Reviewed here is the 12th in John Betts series on Jungian Analytic Psychology. In this episode Betts continues the theme of types.
Object relations theory – people relate to objects and these are internalised. Betts applies this to a person’s mother and says that the maternal object is introjected forming an internal ‘mini mum’. He then goes on to explain how when we meet people, we project onto them and then introject this more complex ‘object’.
Betts goes onto to distinguish between introverts and extroverts and makes the interesting observation that if extraversion is a person’s inferior function, they will expend more energy on these functions compared to an equivalent period of time spent using their superior functions. He supports this with one of his own experiences. I will speculate here and suggest that if a person uses a particular ‘function’ then their body may adapt to this by ensuring that energy is conserved. So for instance if a person is an extravert, they may do a lot of walking or talking compared to an introvert. In this case, the muscle groups that are most relevant to these functions will be ‘trained’. At the cellular level, the skeletal muscle may produce changes in the number of mitochondria so as to adapt to the energy requirements. This would take some time to achieve. In the same way, if a person is using a certain part of their brain more frequently, it would seem sensible for the brain to adapt to this use either with an adjustment of cerebral blood flow parameters or in the function or structure of neurons/glia in this area. I’m not sure if this is the case and can’t immediately think of any mechanisms by which this might take place. This is the difficulty with speculation and the need for testing against the data. However Jung’s theories offer many opportunities for further development or linking to other domains of theory just as with Winnicott and others.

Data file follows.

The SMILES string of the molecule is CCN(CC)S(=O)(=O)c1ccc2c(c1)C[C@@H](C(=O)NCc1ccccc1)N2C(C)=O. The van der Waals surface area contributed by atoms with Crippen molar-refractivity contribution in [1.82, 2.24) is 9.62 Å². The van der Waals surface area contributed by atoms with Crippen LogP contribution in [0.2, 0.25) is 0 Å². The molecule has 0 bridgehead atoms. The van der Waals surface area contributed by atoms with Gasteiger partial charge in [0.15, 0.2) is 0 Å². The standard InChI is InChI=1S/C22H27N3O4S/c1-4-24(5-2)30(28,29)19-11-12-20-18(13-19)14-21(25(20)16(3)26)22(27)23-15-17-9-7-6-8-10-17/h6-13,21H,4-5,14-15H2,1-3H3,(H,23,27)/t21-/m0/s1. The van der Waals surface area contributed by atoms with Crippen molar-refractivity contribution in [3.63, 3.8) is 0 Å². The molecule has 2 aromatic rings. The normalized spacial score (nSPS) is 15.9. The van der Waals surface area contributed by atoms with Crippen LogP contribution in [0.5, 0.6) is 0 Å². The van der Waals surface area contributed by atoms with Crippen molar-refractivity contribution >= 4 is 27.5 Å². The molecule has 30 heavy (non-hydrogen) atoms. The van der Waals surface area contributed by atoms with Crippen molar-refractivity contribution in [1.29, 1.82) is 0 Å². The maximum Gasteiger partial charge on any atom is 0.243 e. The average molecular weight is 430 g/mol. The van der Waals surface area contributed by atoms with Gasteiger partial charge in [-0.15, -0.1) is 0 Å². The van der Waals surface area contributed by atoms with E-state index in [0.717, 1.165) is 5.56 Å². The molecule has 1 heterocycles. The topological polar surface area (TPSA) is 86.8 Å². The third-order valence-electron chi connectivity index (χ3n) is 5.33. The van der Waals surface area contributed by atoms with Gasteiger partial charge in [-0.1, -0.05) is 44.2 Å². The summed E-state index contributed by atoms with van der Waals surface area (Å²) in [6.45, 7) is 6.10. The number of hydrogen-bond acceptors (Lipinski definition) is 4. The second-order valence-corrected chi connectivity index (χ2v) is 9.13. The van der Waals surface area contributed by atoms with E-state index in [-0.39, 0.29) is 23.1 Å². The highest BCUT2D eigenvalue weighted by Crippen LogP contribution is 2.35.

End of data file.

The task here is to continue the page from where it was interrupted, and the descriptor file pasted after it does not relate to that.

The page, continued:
Betts also takes about the distinction between introversion and extraversion in terms of the relationship between the subject and object. In extraversion, thoughts and feelings are described as being transferred to the object in contrast with introversion. In introversion there can be a process of classifying objects according to archetypes. He then covers the four functions and how they relate to objects and then goes onto link them to dreams and complexes. Betts narrates clearly and presents us with an elegant discussion of Jungian theory.
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